Instrument Assisted Soft Tissue Mobilization (IASTM) of the TLF: Fascia’s response to specific intervention is complex.  Responses may include strain hardening with repetitive or constant tension, enhanced shear and a reduction in cross-bridging between fascial layers, changes in both muscle tone and fibroblast mediated pre-tension (with sustained pressure), and/or altered transmission of force of multiple muscles acting to stabilize a joint (93-95). As mentioned above, a study by Levangin et al. demonstrated that a chronic low back pain group showed approximately 20% less shear strain of TLF tissues than asymptotic controls (92). These finding may suggest that techniques with the potential to improve shear are worth attempting in clinical and performance settings. IASTM is hypothesized to improve shearing, although research does not currently exist to support or refute this claim. Careful re-assessment is recommended (as recommended with all techniques) to determine efficacy on an individual basis. The BI has noted that IASTM of the TLF may not have a large impact on the OHSA, but may be generally effective for improving lumbar flexion, extension and rotation range of motion. Care should be taken in addressing these tissues directly, as there is evidence to suggest that the TLF could be a source of nociceptive input for those suffering from chronic low back pain (94 – 99).

Subsystems Summary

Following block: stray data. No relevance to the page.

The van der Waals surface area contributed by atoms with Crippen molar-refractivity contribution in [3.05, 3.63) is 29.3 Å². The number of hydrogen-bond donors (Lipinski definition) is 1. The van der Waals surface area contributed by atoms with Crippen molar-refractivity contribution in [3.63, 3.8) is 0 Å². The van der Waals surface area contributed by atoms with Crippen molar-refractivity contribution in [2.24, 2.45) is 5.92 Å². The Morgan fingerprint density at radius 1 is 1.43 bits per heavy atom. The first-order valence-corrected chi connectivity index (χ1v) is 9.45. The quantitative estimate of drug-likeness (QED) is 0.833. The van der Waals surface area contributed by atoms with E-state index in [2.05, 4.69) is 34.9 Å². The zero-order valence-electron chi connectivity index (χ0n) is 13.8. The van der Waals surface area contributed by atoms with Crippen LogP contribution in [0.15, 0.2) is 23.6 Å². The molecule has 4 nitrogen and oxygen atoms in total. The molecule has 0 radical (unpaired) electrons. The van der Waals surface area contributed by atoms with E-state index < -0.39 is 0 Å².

Subsystem Common Behavior Core Integration 
Intrinsic Stabilization Subsystem (ISS)
Under-active Transverse Abdominis (TVA) Activation N/A
Anterior Oblique Subsystem (AOS) Over-active

Chop Progression

Avoid: planks, crunches, resisted hip flexion

Legs with Push
Posterior Oblique Subsystem (POS)
Under-active Chop Progression and Bridge Progression Legs with Pull
Deep Longitudinal Subsystem (DLS) Over-active Avoid: leg curls, lumbar extensions Avoid: straight-leg deadlifts, kettle bell windmills, Nordic curls

 

 

Signs of POS Under-activity

Practical Application

POS Integration “Legs with Pull” Progression

  1. Ball Wall Squat
  2. Squat to Row
  3. Squat to Unilateral Row
  4. Squat Unstable to Row
  5. Squat Unstable to Unilateral Row
  6. Static Lunge to Row
  7. Static Lunge to Unilateral Row
  8. Static Lunge Unstable (Front Foot) to Bilateral Row
  9. Static Lunge Unstable (Front Foot) to Unilateral Row
  10. Reverse Lunge to Row
  11. Reverse Lunge to Unilateral Row
  12. Reverse Lunge Unstable (Front Foot) to Bilateral Row
  13. Reverse Lunge Unstable (Front Foot) to Unilateral Row
  14. Single Leg Squat to Bilateral Cable Pull Down
  15. Single Leg Squat to Alternating Cable Pull Down
  16. Single Leg Squat Unstable to Bilateral Cable Pull Down
  17. Single Leg Squat Unstable to Alternating Cable Pull Down

Ball Wall Squat:

Squat to Row:

Step-up to Row

Static Lunge to Row:

Reverse Lunge to Row:

Power Squat to Row:


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    • Latissimus Dorsi